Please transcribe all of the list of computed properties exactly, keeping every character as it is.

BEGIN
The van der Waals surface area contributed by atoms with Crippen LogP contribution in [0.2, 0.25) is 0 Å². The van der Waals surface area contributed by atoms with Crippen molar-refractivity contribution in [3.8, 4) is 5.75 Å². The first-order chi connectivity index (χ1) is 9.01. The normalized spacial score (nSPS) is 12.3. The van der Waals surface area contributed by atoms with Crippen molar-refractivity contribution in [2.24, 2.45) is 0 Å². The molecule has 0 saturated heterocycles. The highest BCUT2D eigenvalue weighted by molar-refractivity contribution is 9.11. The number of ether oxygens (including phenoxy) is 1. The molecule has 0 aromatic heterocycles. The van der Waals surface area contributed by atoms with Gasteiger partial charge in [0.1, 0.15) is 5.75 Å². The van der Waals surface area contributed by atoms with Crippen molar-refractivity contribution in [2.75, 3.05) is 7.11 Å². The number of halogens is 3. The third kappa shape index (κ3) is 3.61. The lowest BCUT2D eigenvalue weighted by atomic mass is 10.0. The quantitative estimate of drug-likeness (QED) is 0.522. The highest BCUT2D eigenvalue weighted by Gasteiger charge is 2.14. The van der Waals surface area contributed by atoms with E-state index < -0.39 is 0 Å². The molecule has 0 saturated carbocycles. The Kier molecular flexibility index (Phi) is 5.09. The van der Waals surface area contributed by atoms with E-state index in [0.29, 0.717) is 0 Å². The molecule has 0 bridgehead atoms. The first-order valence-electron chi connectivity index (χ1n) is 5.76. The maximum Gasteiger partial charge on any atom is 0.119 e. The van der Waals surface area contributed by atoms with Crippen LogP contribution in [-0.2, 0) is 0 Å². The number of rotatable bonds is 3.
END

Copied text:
The van der Waals surface area contributed by atoms with Crippen LogP contribution in [0.2, 0.25) is 0 Å². The van der Waals surface area contributed by atoms with Crippen molar-refractivity contribution in [3.8, 4) is 5.75 Å². The first-order chi connectivity index (χ1) is 9.01. The normalized spacial score (nSPS) is 12.3. The van der Waals surface area contributed by atoms with Crippen molar-refractivity contribution in [2.24, 2.45) is 0 Å². The molecule has 0 saturated heterocycles. The highest BCUT2D eigenvalue weighted by molar-refractivity contribution is 9.11. The number of ether oxygens (including phenoxy) is 1. The molecule has 0 aromatic heterocycles. The van der Waals surface area contributed by atoms with Gasteiger partial charge in [0.1, 0.15) is 5.75 Å². The van der Waals surface area contributed by atoms with Crippen molar-refractivity contribution in [2.75, 3.05) is 7.11 Å². The number of halogens is 3. The third kappa shape index (κ3) is 3.61. The lowest BCUT2D eigenvalue weighted by atomic mass is 10.0. The quantitative estimate of drug-likeness (QED) is 0.522. The highest BCUT2D eigenvalue weighted by Gasteiger charge is 2.14. The van der Waals surface area contributed by atoms with E-state index < -0.39 is 0 Å². The molecule has 0 saturated carbocycles. The Kier molecular flexibility index (Phi) is 5.09. The van der Waals surface area contributed by atoms with E-state index in [0.29, 0.717) is 0 Å². The molecule has 0 bridgehead atoms. The first-order valence-electron chi connectivity index (χ1n) is 5.76. The maximum Gasteiger partial charge on any atom is 0.119 e. The van der Waals surface area contributed by atoms with Crippen LogP contribution in [-0.2, 0) is 0 Å². The number of rotatable bonds is 3.